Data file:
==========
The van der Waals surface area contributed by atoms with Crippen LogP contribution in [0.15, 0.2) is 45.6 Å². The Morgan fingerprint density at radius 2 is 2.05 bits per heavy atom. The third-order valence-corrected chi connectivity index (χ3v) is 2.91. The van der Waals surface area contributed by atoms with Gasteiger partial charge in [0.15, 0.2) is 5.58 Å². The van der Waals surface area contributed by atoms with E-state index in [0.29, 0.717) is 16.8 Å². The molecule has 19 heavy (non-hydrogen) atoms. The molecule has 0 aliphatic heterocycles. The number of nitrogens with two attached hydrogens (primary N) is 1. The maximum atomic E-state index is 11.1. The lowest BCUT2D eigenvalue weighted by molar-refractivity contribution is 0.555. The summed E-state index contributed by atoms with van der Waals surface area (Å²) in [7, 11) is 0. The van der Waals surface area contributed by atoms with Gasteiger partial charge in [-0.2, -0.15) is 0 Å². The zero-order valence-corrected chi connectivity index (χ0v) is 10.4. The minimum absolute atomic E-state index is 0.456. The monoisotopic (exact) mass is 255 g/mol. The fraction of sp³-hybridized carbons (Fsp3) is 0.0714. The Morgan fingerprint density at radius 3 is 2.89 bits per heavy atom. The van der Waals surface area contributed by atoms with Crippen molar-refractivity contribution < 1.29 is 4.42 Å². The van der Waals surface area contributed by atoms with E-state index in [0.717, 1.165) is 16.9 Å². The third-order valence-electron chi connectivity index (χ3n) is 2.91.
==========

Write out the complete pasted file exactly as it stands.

The van der Waals surface area contributed by atoms with Crippen LogP contribution in [0.15, 0.2) is 45.6 Å². The Morgan fingerprint density at radius 2 is 2.05 bits per heavy atom. The third-order valence-corrected chi connectivity index (χ3v) is 2.91. The van der Waals surface area contributed by atoms with Gasteiger partial charge in [0.15, 0.2) is 5.58 Å². The van der Waals surface area contributed by atoms with E-state index in [0.29, 0.717) is 16.8 Å². The molecule has 19 heavy (non-hydrogen) atoms. The molecule has 0 aliphatic heterocycles. The number of nitrogens with two attached hydrogens (primary N) is 1. The maximum atomic E-state index is 11.1. The lowest BCUT2D eigenvalue weighted by molar-refractivity contribution is 0.555. The summed E-state index contributed by atoms with van der Waals surface area (Å²) in [7, 11) is 0. The van der Waals surface area contributed by atoms with Gasteiger partial charge in [-0.2, -0.15) is 0 Å². The zero-order valence-corrected chi connectivity index (χ0v) is 10.4. The minimum absolute atomic E-state index is 0.456. The monoisotopic (exact) mass is 255 g/mol. The fraction of sp³-hybridized carbons (Fsp3) is 0.0714. The Morgan fingerprint density at radius 3 is 2.89 bits per heavy atom. The van der Waals surface area contributed by atoms with Crippen molar-refractivity contribution < 1.29 is 4.42 Å². The van der Waals surface area contributed by atoms with E-state index in [0.717, 1.165) is 16.9 Å². The third-order valence-electron chi connectivity index (χ3n) is 2.91.